And I'm struggling to remember the extent of our involvement in the late 90s. Did we take an offensive role? I've done some googling and I can't seem to find any confirmation either way.

and we invaded Afghanistan.

This strikes me as the most shameful part of our recent history. If there's one thing I'll thank Chretien for, though, over the years, it's that he didn't want to go to Iraq. Imagine how that would have gone. A lot more of my friends and former colleagues would be coming home in body bags, I'm sure.

Lone Primate said...

...Oh, yes, and we were, of course, in the first Gulf War. That's a biggie, and I left it out. To be fair, that warrants mention.

I did some growing since then. I can remember when the war "started"; I was actually standing in a Blockbuster Video and they switched all the TVs over to CNN. I was a young adult at the time, and I remember feeling not so much pride, but awe that Canada was a part of it. What can I say; it felt good to be part of a mighty force. I still suppose there was a sensible reason for it; after all, Iraq had annexed Kuwait. Still, there's something pushy, exceptionalistic, and triumphalistic about even that war that today leaves me a little nauseous. In so far as we defended Kuwait's right to exist until it should freely decide to join Iraq, I support the war. It's everything we've done to Iraq ever since that sickens me. Cripes, Japan and Germany didn't have to eat this much sh!t for this long after WWII. Fifteen years after the first Gulf War, the US and UK are still pounding Iraq... fifteen years after WWII, West Germany was in NATO. Helps to be white. :(

GarySTJ said...

I've posted in the other thread.

But I would invite everyone to review the comments posted thus far and still claim that I am the rude one. When my comment brings an entirely new post labelled "idiocy", then I think the answer is self evident.

Lone Primate said...

Because our extensive early involvement in the former Yugoslavia, under the UN banner, was most certainly not in concert with the Americans' policies.

This is needless hair-splitting, because clearly, you cannot say we were at odds with US policy in this matter, one of rather significant military import, and one largely pursued and led by the US, and involving NATO in its first mission outside its traditional role. Effectively, the point would be a feather in the cap of Gary's arguments, not those of us who would populate lists of where we've stood apart. Whether it was good or not, justified or not, is a different matter (and not one upon which I am firmly of one opinion or the other).

Lone Primate said...

But I would invite everyone to review the comments posted thus far and still claim that I am the rude one.

Well, Gary, you came in here and gave Laura the choice of admitting she was either stupid for moving to a country no morally different from the one she left, or else a liar for espousing that opinion that it was. It's all very well that you performed a nice hat dance around it, but we're not stupid around here. We can all read.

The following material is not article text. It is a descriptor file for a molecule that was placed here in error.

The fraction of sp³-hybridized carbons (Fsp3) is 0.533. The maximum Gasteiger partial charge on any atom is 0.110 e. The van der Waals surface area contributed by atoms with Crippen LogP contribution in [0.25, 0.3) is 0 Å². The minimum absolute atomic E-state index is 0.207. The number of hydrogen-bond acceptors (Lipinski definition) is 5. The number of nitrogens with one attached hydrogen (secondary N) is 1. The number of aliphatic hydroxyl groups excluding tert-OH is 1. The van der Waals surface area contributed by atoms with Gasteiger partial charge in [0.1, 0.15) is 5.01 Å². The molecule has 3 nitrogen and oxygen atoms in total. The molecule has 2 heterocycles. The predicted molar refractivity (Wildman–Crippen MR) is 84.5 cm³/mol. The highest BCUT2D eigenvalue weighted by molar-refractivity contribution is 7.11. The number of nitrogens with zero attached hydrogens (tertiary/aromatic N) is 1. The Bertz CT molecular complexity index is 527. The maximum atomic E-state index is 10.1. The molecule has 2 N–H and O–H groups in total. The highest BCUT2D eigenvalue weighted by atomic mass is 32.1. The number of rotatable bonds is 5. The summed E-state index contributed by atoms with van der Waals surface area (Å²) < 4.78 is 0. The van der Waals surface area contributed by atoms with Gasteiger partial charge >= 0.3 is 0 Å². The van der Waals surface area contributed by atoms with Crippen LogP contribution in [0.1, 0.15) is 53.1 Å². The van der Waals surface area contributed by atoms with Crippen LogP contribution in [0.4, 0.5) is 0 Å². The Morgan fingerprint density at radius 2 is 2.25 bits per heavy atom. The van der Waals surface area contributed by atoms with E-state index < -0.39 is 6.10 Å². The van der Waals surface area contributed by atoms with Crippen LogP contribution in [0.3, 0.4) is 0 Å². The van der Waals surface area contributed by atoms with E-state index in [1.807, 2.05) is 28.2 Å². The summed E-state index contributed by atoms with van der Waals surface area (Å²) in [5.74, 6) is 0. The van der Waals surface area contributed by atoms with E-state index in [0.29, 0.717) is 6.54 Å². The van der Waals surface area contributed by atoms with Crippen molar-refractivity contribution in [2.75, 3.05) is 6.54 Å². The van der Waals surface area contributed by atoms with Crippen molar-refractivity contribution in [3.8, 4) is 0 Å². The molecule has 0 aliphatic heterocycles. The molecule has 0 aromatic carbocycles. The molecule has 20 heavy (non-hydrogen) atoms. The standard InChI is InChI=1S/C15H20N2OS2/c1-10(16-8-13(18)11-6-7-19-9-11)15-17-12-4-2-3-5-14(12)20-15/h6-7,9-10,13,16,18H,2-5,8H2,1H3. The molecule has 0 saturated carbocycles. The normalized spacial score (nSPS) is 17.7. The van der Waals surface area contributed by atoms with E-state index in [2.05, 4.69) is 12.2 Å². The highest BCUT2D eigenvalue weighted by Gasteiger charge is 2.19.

L-girl said...

But I would invite everyone to review the comments posted thus far and still claim that I am the rude one.

Anyone want to take that on?

Funny how it seems obvious to everyone but you, Gary.

M@ said...

Can I say, for the record, that I've been ruder than Gary? It was a close race, but I think I got all up in his grill.

(First definition! First definition!!!)

And LP -- I probably am just splitting hairs. While our UN work in Bosnia was different from our involvement in the NATO campaign later, we were certainly complicit in the latter. Your point is well taken.

GarySTJ said...

Lone:

Your logic is flawed. You are suggesting that one can quantitatively judge wrong doing, which is simply not the case. Take this as an example - if I murder 10 people and you murder 1, are you less of a murderer than me? No, we are both fundamentally murders.

This is why I can't respond to Allan's request for a list of Canadian international transgressions, because in doing so I would be endorsing the kind of logic that Lone is using.

Of course the Canadian list is going to be shorter than the American one, its a bigger country with a longer history of an independent military. This is self evident, and totally beyond point. The point is that Canada and the US have similar mindsets and are fundamentally of the same ilk. This is evidenced by Canada's participation in nearly every military endeavour the United States has ever embarked on - Vietnam and Iraq being two notable exceptions, but ones that do not change the overall trend. Both the United States and Canada are practitioners of military adventurism, and I think you'd be hard pressed to prove me wrong on this one.

And as for Lone's list of social legislations present in Canada, I think you could find each and every one present in one form or another in individual states or localities. Federally mandated universal health being an exception, but even that is/has been present in some form or another locally. Is your comment meant to illustrate that Canada has a stronger central government which allows it to standardize things more easily than the United States?

L-Girl: Was your move prompted by the desire for a strong central government? Somehow I doubt it.

In the end, reasons for living in one place or another are subjective.